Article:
Bryan Shaw’s contract is similar to McGee’s at $9 million for 2020 and an equal team option for 2021. There are also some goals he must reach in order to have the contract guarantee for the final year.
Shaw isn’t a super stranger to Mets fans. During the Mickey Callaway era, he was a name I often saw appear as an option for the team because of their work together with the Cleveland Indians. Understandably so. Shaw was a key part of the Indians’ success from 2013-2017.
While in Colorado, Shaw has tossed 126.2 innings and delivered a 5.61 ERA. In 2018, it was at 5.93. This most recent year he managed to lower it down to a still horrifying 5.38.
Callaway is no longer in Queens so I’m not so sure how many people are still on board with this idea. There’s no reunion to make. Shaw is now just another reliever in his 30s making more money than he would in the open market.
Shaw has always walked more batters than he probably should and has never been a superior strikeout pitcher. He excels at being availability. Three times in his career, Shaw led the league in games pitched.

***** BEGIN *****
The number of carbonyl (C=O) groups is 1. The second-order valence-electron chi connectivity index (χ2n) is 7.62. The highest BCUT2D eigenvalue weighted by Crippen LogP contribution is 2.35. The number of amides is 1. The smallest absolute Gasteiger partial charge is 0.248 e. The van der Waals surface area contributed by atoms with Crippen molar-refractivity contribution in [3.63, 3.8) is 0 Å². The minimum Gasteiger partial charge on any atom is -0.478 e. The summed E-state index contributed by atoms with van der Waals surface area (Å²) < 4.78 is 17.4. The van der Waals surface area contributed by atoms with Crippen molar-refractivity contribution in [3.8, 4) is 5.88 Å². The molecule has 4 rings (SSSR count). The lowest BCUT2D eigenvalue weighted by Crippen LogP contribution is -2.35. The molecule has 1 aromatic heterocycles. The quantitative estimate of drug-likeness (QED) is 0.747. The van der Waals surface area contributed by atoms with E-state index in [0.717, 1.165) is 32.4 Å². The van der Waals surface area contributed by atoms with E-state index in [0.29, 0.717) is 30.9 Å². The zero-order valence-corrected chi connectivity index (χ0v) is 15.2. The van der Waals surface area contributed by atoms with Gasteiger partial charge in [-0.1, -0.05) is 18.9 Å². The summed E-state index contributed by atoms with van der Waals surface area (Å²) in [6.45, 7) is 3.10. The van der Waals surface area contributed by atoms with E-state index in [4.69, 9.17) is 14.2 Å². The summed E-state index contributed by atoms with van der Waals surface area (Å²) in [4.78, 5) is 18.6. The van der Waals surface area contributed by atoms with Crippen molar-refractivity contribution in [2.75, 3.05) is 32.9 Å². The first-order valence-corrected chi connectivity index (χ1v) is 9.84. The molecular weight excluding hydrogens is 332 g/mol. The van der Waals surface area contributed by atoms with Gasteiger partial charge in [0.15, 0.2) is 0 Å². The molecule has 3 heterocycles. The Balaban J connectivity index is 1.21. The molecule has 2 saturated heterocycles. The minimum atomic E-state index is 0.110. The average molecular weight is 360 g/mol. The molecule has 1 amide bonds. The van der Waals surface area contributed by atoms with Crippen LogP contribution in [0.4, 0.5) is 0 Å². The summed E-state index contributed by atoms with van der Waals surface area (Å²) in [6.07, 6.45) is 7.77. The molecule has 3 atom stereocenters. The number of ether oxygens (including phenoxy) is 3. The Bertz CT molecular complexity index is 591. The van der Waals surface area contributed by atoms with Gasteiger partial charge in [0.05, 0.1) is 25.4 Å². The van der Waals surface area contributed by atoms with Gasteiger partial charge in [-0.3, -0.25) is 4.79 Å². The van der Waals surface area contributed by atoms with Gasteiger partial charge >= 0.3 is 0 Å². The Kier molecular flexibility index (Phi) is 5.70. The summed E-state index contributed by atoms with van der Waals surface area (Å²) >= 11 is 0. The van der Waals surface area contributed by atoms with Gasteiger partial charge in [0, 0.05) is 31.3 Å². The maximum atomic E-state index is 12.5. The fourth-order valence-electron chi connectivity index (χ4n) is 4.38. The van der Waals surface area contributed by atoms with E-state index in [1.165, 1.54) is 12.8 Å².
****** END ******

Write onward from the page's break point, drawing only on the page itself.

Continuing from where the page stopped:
Oddly, Shaw’s numbers were better at home next year. At Coors Field, he had a 4.20 ERA in 2019. On the road, it was at 6.89 for the year. Taking this into consideration, I’m curious if Shaw is just a sinking ship no matter where he’s pitching.
With all three of these pitchers, I think the most important consideration is how much the Mets end up paying of the contract. Each has succeeded in the past and may have another good year in store for the future.
Even in a non-salary swap deal where the Mets may send Lowrie to Colorado for one of them could work. New York just needs to allow room to add more to the roster this winter if there are other opportunities.
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These three men—McGee and Shaw specifically—are risks to consider taking. But to take that risk, Brodie Van Wagenen needs to make sure the Mets have a parachute handy.